Hao Jingban’s first solo exhibition at Blindspot Gallery — “Uninvited Guests” – will feature three new video works from the artist’s most recent project using the Manchukuo of the 1930s-40s as background. The artist conducts historical investigation, archival research, field study and personal interviews, tracing back to the propaganda, drama and documentary films, as well as related figures, from the period of the Manchukuo Film Association. By weaving real and fictional narratives in video, reenactments and live performances, Hao explores the politicalness of visual language and the subjectivity of interpretation, revealing the power dynamics, border geopolitics and conflicting identities behind these performative mediums.
Forsaken Landscapes is a work integrating live performance and videos, based on several films selected and edited by the artist. These moving images include documentary and propaganda films made in the 1940-50s about Manchukuo, Dersu Uzala, a Soviet-Japanese film directed by Akira Kurosawa in 1975, and more. The Northeastern China has always shifted in the current of history: from a wild land full of aspirations, to a battlefield where bravery and despondence coexisted, to the “black-soil earth” that symbolised the Socialist spirit of agricultural and industrial expansion, to the slow decline of the “Northeastern” region as a whole. Filmic representations have repeatedly embellished and exploited this land, but because of various reasons, these images have become undesirable and forsaken. The artist strips the narrative from these images, leaving only a montage of landscapes, and then invites a “benshi” to “re-interpret” the meaning of these landscapes in a live performance. In this performance, can politics let off these Manchurian landscapes? This is a question that the artist wants to explore.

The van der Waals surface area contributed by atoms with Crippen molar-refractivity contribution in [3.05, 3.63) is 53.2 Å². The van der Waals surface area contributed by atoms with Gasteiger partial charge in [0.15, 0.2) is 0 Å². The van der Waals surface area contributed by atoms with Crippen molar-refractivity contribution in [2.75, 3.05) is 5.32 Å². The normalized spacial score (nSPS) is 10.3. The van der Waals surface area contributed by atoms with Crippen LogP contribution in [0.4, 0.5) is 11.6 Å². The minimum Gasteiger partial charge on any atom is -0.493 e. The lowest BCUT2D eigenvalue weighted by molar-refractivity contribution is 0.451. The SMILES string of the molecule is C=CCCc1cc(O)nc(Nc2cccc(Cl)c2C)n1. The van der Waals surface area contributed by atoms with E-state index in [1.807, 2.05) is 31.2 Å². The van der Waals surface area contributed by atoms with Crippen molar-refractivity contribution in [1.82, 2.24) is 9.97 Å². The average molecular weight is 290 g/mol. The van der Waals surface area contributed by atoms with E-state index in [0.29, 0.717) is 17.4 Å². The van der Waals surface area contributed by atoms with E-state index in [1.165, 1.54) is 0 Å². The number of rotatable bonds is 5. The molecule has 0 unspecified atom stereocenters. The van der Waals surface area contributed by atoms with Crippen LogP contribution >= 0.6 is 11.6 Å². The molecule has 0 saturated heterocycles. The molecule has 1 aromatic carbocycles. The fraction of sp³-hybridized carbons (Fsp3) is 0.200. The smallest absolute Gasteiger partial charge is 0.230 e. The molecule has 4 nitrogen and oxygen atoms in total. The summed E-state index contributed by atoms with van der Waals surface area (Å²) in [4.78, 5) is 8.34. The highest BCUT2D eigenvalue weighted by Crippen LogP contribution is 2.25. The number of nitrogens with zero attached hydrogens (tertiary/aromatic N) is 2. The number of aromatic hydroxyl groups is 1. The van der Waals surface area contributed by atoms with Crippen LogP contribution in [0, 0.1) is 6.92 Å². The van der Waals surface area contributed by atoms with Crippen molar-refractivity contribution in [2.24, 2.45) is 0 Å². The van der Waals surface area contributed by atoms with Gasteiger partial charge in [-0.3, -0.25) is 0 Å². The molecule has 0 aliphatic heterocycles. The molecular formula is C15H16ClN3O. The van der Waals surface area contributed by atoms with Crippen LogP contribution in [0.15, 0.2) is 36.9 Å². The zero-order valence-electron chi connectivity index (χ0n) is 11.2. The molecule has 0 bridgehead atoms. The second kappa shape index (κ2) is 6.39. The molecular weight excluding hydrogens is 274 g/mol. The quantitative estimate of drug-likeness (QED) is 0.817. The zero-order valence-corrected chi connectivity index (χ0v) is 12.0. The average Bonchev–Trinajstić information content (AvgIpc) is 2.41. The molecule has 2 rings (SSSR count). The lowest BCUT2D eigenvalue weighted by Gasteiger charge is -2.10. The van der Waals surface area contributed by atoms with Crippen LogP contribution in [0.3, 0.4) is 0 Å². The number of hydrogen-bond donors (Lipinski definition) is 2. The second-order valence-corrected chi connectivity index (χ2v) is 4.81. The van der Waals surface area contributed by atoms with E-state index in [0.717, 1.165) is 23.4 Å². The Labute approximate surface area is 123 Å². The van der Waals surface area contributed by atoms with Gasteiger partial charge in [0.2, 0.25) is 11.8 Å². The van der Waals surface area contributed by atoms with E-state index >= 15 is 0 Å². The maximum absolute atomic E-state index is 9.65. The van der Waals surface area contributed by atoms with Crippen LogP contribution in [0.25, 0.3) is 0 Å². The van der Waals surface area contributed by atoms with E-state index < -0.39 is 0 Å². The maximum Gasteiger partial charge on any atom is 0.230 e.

Mr. Miura Plays Masahiko Amakasu consists of an interview and theatrical reenactment, featuring the Japanese actor Kenichi Miura, who has lived in China for decades and is recognised for playing countless Japanese military villains in Chinese television and films. In the 1990s, Mr. Miura came to Beijing for study, and ever since a fateful audition for a TV drama in 2001, has become a professional actor. In the video work, Miura performs in a black box theatre, reenacting the role of Masahiko Amakasu , head of the Manchukuo Film Association, while a conversation between the artist and the actor is interspersed on the other screen. As history, reality and fiction intertwine and overlap, the actor experiences this double world, on- and off-screen, in the splitting and recombination of personalities and psychological states. From the “Sino-Japanese War” fought in his professional work, to his twenty years of quotidian life in Beijing, the century-long conflicts in Sino-Japanese relationship structure Miura’s life in imaginary and real layers.
From South Lake Park to Hongqi Street is a dual-channel essay film based on the inquiry "What is Manchukuo Film Association", which threads together the spaces, characters and stories related to the Manchukuo Film Association, connected by the artist's voiceover narration. These stories comprise of a myriad of protagonists, including the Manchukuo actress-singer Li Xianglan (Yoshiko Yamaguchi), personnel working in the Manchukuo film association and Changchun Film Group Corporation, scholars of Sino-Japanese films etc. Through these narratives, the artist attempts to insert answers into the blanks that History indifferently or haphazardly left out. The corresponding places are washed out, forlorn and almost mundane, littered with bequeathed ideologies, unremembered names, discarded memories, inadvertently laid tombstones and monuments, and ruinous architecture. In the playback of her own footages, the artist tries to sort out the people, objects, time and space that she has encountered in the filming of the project, grasping for answers from the details that may have been undetected during the recording.